30 – How dPoW for other coins helps Komodo (it hasn’t to do with price)

jl777 explains his long term view of dPoW in this conversation:

meatspoon:
Do I remember correctly that dPoW costs 300 KMD per year for any blockchain that wants to use that notarization?

jl777:
Only for the past ones, prices going up

meatspoon:
Do you have a new price point in mind? With a total supply 110 mil, 300 KMD wouldn’t put much buy pressure on KMD even if literally every crypto project paid for DPoW.

ComputerGenie:
can’t imagine that even with 5000 assetchains that 1500000 would put any pressure on the market spread over a year’s time (4109.58904109589 per day)

jl777:
The benefit to KMD isn’t from the direct transactional purchases.
Think of what it would mean if hundred(s) of coins uses dPoW, there is a new business segment, blockchain to blockchain, with KMD becoming the leader of this new market

meatspoon:
So, ComputerGenie, you are imagining a world in which crypto assets number 2.5 times what they do today and all of them use dPoW? Quite the imagination you have.
I am trying to think of what it would mean (on price action) of hundreds using dPoW at a price of 300 (or even a thousand) KMD annually and it doesn’t seem like there would be much effect on price. Sure, the assetchains would be more secure, but it won’t have an effect on KMD price.

jl777:
Really?
How much does marketing cost?

ComputerGenie:
I was agreeing with what you said and pointing out an exponential increase example

PuffCoatJunkie:
I would imagine most chains using dPoW would buy close to 7k KMD and let the yearly reward pay for the future use of dPoW.

jl777:
Well 7 million KMD purchased by 1000 chains, would actually have a transactional effect
but the bigger effect from dPoW adoption by the industry is that KMD becomes an industry standard way for securing a chain. If the value of this in your mind is not a significant value, then it seems you not thinking long term enough.
Industry standards tend to survive very long term.
Now, look at PIRATE. The difference of PIRATE before and after dPoW. Without it, it was an interesting test coin, but once it got it, then it becomes a viable contender in the privacy coin space. If the PIRATE chain is not secure, then it can’t get a lot of interest.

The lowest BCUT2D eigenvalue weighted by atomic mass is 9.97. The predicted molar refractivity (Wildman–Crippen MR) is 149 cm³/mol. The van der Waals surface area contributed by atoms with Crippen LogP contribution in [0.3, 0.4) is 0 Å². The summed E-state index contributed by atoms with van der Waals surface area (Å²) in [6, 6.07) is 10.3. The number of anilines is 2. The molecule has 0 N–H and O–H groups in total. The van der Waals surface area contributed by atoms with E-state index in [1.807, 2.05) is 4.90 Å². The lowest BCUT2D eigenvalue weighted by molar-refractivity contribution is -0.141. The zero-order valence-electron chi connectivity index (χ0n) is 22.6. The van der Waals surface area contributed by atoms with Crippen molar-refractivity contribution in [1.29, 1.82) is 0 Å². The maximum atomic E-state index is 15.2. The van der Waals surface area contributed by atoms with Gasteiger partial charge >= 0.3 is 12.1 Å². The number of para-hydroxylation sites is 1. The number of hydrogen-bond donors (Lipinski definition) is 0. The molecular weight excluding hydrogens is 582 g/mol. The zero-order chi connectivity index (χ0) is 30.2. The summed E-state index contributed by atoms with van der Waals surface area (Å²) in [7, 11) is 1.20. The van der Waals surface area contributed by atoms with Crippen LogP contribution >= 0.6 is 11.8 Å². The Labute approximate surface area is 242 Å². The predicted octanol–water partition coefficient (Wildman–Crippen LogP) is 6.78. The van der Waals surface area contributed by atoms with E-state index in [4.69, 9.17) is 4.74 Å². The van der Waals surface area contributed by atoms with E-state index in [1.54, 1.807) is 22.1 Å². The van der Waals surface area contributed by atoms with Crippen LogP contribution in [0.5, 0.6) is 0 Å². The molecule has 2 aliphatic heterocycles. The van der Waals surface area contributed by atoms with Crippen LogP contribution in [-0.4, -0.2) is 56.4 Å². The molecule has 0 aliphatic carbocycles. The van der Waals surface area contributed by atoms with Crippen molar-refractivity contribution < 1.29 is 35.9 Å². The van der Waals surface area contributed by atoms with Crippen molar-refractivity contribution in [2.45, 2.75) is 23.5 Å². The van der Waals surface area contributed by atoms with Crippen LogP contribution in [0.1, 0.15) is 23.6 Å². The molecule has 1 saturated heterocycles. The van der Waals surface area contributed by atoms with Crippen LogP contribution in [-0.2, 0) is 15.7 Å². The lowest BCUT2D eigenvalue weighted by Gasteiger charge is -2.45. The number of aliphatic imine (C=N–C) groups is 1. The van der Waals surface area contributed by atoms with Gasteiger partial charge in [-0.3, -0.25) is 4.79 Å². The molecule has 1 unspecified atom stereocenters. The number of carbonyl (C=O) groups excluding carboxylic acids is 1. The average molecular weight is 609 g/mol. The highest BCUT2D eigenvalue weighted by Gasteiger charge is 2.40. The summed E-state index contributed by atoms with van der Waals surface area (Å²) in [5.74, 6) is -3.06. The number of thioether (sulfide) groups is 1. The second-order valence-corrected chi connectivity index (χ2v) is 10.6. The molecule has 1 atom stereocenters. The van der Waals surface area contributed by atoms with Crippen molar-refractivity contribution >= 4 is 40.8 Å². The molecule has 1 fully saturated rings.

A lot of people are expecting a giant shakeout in the crypto space, and it is indeed a possible scenario where a lot of projects just don’t survive in any meaningful way. How is an investor to be able to differentiate which ones? We assume they are not able to tell apart based on tech details since they don’t really do much research, that’s too hard to do. Now with the current level of “research” investors do, if they find out that many other coins are using KMD for dPoW security (whatever that is), it transforms KMD from one of many to one of the few that will be surviving whatever shakeout the altcoins will have.
THAT is worth far more than the 300 KMD per chain, but what do I know? I am just a simple C programmer

meatspoon:
Fair enough. So you see dPoW more as a way to offer unique value—not as something that will affect price. Or at least not in the short or medium term.

[…]

jl777:
Well requiring 100,000 to a few million KMD won’t be hurting its price but that is not the primary power of dPoW.
Crypto is very crowded. So crowded that even though KMD has solved many things, there are still startups that are raising millions to do what a single CC can do. An already existing CC.
By getting many dPoW coins, we not only secure them, some percentage of people will dig a bit deeper. This organic marketing is priceless

snowdamn:
Is the CC that will allow shorting ready? I lost track

jl777:
I had to slow down my development pace. Everybody’s head was spinning around, and waiting for testers to catch up

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